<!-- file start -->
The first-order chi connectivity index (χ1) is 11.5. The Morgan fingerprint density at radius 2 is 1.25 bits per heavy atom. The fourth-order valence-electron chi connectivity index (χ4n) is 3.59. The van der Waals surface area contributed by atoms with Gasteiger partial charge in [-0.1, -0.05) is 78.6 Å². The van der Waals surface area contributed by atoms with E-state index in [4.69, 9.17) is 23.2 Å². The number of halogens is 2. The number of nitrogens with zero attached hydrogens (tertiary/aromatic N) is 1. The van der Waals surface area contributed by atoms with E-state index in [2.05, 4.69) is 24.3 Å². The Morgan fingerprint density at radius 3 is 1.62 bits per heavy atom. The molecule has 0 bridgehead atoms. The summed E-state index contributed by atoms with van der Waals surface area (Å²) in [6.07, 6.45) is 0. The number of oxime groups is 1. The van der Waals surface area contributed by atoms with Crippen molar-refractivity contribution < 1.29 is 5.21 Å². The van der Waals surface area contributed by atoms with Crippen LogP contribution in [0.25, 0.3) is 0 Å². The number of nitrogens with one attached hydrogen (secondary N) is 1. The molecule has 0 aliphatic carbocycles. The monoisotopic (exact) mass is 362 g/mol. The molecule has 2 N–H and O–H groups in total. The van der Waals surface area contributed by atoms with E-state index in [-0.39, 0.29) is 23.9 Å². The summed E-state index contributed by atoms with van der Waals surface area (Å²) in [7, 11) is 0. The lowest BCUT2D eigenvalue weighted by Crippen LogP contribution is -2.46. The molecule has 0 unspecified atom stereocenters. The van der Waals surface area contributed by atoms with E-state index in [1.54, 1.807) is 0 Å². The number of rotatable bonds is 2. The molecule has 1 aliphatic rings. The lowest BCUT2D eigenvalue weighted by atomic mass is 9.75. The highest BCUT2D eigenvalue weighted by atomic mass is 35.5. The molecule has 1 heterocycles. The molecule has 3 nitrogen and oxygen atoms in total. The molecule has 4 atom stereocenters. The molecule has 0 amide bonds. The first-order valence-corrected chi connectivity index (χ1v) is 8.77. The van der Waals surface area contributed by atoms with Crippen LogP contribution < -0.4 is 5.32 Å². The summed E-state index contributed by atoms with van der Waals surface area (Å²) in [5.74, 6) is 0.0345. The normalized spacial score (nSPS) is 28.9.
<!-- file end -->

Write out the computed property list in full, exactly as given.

The first-order chi connectivity index (χ1) is 11.5. The Morgan fingerprint density at radius 2 is 1.25 bits per heavy atom. The fourth-order valence-electron chi connectivity index (χ4n) is 3.59. The van der Waals surface area contributed by atoms with Gasteiger partial charge in [-0.1, -0.05) is 78.6 Å². The van der Waals surface area contributed by atoms with E-state index in [4.69, 9.17) is 23.2 Å². The number of halogens is 2. The number of nitrogens with zero attached hydrogens (tertiary/aromatic N) is 1. The van der Waals surface area contributed by atoms with E-state index in [2.05, 4.69) is 24.3 Å². The Morgan fingerprint density at radius 3 is 1.62 bits per heavy atom. The molecule has 0 bridgehead atoms. The summed E-state index contributed by atoms with van der Waals surface area (Å²) in [6.07, 6.45) is 0. The number of oxime groups is 1. The van der Waals surface area contributed by atoms with Crippen molar-refractivity contribution < 1.29 is 5.21 Å². The van der Waals surface area contributed by atoms with Crippen LogP contribution in [0.25, 0.3) is 0 Å². The number of nitrogens with one attached hydrogen (secondary N) is 1. The molecule has 0 aliphatic carbocycles. The monoisotopic (exact) mass is 362 g/mol. The molecule has 2 N–H and O–H groups in total. The van der Waals surface area contributed by atoms with E-state index in [-0.39, 0.29) is 23.9 Å². The summed E-state index contributed by atoms with van der Waals surface area (Å²) in [7, 11) is 0. The lowest BCUT2D eigenvalue weighted by Crippen LogP contribution is -2.46. The molecule has 0 unspecified atom stereocenters. The van der Waals surface area contributed by atoms with E-state index in [1.54, 1.807) is 0 Å². The number of rotatable bonds is 2. The molecule has 1 aliphatic rings. The lowest BCUT2D eigenvalue weighted by atomic mass is 9.75. The highest BCUT2D eigenvalue weighted by atomic mass is 35.5. The molecule has 1 heterocycles. The molecule has 3 nitrogen and oxygen atoms in total. The molecule has 4 atom stereocenters. The molecule has 0 amide bonds. The first-order valence-corrected chi connectivity index (χ1v) is 8.77. The van der Waals surface area contributed by atoms with Crippen LogP contribution < -0.4 is 5.32 Å². The summed E-state index contributed by atoms with van der Waals surface area (Å²) in [5.74, 6) is 0.0345. The normalized spacial score (nSPS) is 28.9.